Experience.  Compassion.  Legal knowledge and experience. You will have the opportunity during your complimentary consultation to meet your Attorney Mediator to judge her experience and approach to mediation.  You should feel comfortable asking questions and your Attorney Mediator should be able to explain the relevant divorce law to you, provide you with clear answers to your questions, and mediate divorces on a regular basis.

One aspect that is very important in choosing your mediator is the final product…a well written Settlement Agreement.  What is your goal?  An Agreement that it is clear and specific on the four corners of the piece of
so that each of you and/or an attorney or judge who was not present in the mediation room will clearly understand your reasoning and process that lead to your agreed upon terms and conclusions. The terms should be as black and white as possible so that you don’t end up in court in the future fighting over what was meant and not clearly stated.

How Long Does Mediation Take?

The duration of the mediation process is measured in months not years as is often the case with litigation.  The number of sessions will depend on the issues which we will need to address to complete your divorce process, such as the division of assets, debt allocation, support and co-parenting issues. The complexity of the issues and ability of the participants to be flexible as they negotiate a fair agreement will also dictate the length of the mediation. Some couples want their divorce completed yesterday and others are in no hurry to finalize the process.  You have control over the pace of your divorce mediation, however, when the next step in the process is in our hands we pride ourselves on moving your matter forward as quickly as possible in order to keep our promise of providing a very different and distinct alternative to the litigation process.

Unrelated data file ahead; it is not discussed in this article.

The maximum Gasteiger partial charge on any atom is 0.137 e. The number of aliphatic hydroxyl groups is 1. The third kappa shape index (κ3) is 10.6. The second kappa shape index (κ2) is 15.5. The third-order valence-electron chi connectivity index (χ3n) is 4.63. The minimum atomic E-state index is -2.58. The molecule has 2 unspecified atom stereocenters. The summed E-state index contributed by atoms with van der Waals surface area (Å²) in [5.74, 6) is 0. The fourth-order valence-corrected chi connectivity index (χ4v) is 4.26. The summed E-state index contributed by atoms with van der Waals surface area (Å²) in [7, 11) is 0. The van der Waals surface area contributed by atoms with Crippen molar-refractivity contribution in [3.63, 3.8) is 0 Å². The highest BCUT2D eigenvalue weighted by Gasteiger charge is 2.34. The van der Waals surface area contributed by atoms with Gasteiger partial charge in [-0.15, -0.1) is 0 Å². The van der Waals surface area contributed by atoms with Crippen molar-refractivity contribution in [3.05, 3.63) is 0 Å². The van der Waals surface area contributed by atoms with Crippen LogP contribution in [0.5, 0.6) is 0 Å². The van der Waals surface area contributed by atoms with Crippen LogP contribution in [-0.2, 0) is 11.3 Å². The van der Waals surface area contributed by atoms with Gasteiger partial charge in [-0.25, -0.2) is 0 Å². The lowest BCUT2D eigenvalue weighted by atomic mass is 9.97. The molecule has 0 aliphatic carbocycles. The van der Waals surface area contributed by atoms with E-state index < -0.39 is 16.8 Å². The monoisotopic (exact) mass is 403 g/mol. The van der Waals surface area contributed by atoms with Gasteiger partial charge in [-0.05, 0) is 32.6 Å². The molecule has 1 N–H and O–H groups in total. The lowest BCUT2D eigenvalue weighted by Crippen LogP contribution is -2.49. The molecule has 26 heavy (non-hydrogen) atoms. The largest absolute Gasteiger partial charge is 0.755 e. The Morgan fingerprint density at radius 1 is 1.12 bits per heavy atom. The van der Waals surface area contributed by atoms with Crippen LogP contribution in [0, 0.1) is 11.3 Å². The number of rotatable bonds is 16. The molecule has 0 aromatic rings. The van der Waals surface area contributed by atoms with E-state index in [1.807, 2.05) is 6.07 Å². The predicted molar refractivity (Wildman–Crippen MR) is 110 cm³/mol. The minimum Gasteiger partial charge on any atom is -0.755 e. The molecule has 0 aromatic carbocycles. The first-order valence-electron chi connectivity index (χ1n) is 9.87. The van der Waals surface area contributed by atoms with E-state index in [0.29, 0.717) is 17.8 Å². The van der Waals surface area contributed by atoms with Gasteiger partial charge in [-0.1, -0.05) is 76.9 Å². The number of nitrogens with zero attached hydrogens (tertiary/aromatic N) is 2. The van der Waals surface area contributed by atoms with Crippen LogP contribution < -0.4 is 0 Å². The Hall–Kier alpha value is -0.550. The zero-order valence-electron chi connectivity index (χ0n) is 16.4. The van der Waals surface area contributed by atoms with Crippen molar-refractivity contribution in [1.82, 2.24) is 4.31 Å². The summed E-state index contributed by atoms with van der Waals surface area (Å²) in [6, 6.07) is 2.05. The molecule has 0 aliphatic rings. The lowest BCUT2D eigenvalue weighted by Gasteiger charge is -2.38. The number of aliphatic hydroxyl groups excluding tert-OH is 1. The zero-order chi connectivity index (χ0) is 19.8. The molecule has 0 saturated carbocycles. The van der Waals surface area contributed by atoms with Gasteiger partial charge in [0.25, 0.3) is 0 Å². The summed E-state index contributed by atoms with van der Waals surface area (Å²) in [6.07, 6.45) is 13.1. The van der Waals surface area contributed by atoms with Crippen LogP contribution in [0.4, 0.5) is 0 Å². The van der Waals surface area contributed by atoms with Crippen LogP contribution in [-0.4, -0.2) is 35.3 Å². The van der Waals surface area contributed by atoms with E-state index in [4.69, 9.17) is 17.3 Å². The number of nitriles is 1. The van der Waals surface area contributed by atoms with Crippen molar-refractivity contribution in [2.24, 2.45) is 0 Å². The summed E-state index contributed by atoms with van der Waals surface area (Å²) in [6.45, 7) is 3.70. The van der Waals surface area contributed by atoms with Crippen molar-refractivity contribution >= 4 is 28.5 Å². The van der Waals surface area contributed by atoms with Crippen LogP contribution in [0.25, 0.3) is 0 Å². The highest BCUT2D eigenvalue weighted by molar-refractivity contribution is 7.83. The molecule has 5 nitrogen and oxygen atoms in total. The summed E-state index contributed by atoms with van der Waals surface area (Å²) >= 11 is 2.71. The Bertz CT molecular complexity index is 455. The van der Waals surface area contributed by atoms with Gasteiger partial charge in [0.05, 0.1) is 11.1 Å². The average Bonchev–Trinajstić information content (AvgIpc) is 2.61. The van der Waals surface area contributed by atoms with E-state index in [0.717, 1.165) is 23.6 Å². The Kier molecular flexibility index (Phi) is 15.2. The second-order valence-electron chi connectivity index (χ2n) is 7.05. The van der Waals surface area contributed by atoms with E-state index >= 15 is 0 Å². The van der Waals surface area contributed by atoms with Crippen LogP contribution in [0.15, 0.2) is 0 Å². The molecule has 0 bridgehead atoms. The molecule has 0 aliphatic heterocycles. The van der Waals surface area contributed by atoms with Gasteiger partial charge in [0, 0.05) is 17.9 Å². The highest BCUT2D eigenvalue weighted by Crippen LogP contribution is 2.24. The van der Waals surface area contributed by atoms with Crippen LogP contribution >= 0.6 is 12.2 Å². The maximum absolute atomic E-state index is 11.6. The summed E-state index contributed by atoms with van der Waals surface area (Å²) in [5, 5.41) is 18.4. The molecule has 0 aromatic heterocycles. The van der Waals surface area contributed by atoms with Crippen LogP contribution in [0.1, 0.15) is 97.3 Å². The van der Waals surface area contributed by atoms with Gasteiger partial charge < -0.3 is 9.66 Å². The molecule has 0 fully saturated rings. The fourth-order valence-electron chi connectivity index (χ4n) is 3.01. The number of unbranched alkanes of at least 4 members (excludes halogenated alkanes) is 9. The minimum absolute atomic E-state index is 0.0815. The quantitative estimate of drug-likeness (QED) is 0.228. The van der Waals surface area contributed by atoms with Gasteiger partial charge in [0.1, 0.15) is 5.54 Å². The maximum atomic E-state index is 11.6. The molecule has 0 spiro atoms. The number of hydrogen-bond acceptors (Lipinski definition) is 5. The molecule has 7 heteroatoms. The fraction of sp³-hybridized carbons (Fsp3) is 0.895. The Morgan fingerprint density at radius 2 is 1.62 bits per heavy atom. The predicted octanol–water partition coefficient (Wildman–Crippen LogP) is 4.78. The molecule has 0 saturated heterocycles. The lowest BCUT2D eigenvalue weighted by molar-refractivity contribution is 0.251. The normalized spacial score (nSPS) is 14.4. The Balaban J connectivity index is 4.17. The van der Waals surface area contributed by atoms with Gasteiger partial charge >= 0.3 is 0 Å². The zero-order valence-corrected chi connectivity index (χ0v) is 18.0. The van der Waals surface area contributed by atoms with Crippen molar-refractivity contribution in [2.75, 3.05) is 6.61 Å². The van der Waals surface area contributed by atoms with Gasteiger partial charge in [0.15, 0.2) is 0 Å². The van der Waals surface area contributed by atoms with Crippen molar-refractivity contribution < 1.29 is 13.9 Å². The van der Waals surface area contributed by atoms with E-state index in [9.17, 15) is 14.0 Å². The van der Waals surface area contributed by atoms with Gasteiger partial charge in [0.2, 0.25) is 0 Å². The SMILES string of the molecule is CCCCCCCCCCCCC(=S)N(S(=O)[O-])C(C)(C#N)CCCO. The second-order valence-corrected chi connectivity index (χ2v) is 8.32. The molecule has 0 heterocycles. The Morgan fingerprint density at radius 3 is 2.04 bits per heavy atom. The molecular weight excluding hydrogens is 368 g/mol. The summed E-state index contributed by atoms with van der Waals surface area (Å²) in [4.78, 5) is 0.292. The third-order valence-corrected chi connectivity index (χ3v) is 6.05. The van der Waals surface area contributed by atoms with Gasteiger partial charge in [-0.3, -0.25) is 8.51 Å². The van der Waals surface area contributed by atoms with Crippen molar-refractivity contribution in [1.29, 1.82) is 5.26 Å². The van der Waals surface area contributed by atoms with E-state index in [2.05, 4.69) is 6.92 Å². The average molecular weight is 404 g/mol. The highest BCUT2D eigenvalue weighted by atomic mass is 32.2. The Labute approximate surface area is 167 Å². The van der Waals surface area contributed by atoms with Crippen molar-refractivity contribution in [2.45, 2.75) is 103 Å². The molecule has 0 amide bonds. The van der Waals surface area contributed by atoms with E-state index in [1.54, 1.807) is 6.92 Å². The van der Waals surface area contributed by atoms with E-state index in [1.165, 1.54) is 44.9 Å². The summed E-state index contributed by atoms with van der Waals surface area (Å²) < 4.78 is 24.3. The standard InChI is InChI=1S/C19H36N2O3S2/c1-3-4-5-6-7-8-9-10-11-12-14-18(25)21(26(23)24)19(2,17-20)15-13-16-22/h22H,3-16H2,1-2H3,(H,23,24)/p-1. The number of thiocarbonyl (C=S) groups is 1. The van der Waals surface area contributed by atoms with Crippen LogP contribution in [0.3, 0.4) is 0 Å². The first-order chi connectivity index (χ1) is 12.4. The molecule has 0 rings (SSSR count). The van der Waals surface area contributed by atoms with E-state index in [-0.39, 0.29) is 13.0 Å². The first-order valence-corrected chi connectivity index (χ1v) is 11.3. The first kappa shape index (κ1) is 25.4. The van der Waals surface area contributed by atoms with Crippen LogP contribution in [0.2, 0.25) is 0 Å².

What Topics are Covered During Divorce Mediation?

While each divorce is unique, an outline of the issues discussed during the divorce mediation process are:

Financial Issues/Equitable Distribution, such as how you are handling your marital residence (one party keeping or selling), division/allocation of bank or investment accounts, retirement accounts, debts, any investment properties and/or business ownership; and

Children, such as custody, parenting time schedules, child support and child care expenses, health insurance, college expense, tax considerations; andSpousal Support, such as alimony, health insurance, and tax effects.

In addition, we address the timing of the finalization of your divorce process and guidance to avoid future post-divorce issues.

We Don't Get Along Well - How Can We Possibly Mediate?

Some people understandably think that they must be amicable in order to mediate.  It is a common misconception.  While that is a terrific place to start, it is often unrealistic and communication may be at an all-time low when a couple is approaching the divorce process.  That is understandable.  There are many couples who are very emotional about their divorce.  Part of your Attorney Mediator’s training is to assist divorcing couples who have difficulty communicating but who still would prefer to work things out between themselves in order to retain control over the terms of their divorce, save money and/or expedite the divorce process.  Your Attorney Mediator will guide you through a problem solving process that encourages you to attack the problems, not each other.